Approaching St. Mary’s, our first impressions were of a wild, rugged Atlantic island. Although very beautiful in the sunshine, it is not hard to imagine how inhospitable these islands must be for sailors in bad weather:
There are tales of some islanders in the distant past, driven by extreme poverty, shining false lights to lure ships onto the rocks in order to claim salvage over their booty. They “rescued” the booty (usually along with the ships’ crew members, at least) in beautiful wooden gigs.
Thankfully, modern day lifeboat men on Scilly are much more above board and very helpful. The day after we arrived in St. Mary’s was a lifeboat open day.
We got to look round Scilly’s state-of-the-art Severn lifeboat and spoke to a very helpful member of the crew who gave us lots of useful hints on places to visit while we were in Scilly. It is thanks to his advice that we got to swim with seals in the wild, to climb up to the remote Round Island lighthouse and to visit freshwater caves from the seaward side by dinghy, as well as finding some very beautiful sheltered anchorages in Scilly.
In fact overall we have found the islanders to be immensely friendly – friendlier than on the mainland. (With the one exception of the grumpy fisherman who complained vociferously at my lack of skill in throwing our bow line up at him as we tied up against the harbour wall for refuelling. But he did at least grab the line and make it off for us, before ordering Rob to show his “crew” how to throw a line properly! I was highly indignant…) In this world, doors are left unlocked, children can happily potter on their own and they trust you to “call in with the money later”. How refreshing!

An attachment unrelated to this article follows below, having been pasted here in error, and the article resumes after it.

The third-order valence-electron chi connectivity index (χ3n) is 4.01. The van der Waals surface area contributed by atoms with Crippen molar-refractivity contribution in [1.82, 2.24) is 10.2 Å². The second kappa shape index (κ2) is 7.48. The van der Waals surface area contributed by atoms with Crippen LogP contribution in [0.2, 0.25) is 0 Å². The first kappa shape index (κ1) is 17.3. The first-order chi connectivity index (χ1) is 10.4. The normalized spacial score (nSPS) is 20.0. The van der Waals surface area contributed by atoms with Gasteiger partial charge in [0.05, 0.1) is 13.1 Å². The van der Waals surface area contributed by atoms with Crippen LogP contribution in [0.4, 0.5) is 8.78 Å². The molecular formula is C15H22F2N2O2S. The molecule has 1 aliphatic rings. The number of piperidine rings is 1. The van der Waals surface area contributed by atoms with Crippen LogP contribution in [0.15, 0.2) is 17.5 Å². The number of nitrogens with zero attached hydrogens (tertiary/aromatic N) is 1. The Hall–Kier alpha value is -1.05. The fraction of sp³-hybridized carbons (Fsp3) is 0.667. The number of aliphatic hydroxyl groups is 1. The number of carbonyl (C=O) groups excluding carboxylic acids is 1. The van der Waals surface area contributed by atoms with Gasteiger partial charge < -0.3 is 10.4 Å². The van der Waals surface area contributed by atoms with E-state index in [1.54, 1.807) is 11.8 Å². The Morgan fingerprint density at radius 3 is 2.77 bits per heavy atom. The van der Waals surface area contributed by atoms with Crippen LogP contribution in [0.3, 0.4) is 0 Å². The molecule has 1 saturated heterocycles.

On St. Mary’s we hired bicycles and enjoyed a wonderful tour of the island. There were very few cars on the lanes (this being the only island with any cars at all) and the cycling was gorgeous. We explored cliff tops and beaches and stopped for a leisurely lunch in a Bavarian café, of all places, with delicious homecooked food. The sky was deep blue, the sun was shining and everywhere there were gardens, walls and rockeries full of mesembryanthemum in full bloom (flowers that are daisy-like in shape, but the size and colours of carnations). There were also lots of agapanthus coming into flower – a real favourite of mine, and which will now forever remind us of Scilly, as well as of the Azores.
We finished cycling just in time to wander into a pub to catch the last couple of points in the tennis, as Murray won Wimbledon.
The tennis over, we sailed the short passage to the beautiful, compact island of St. Agnes and its smaller neighbour, The Gugh, where we passed a happy, peaceful couple of days.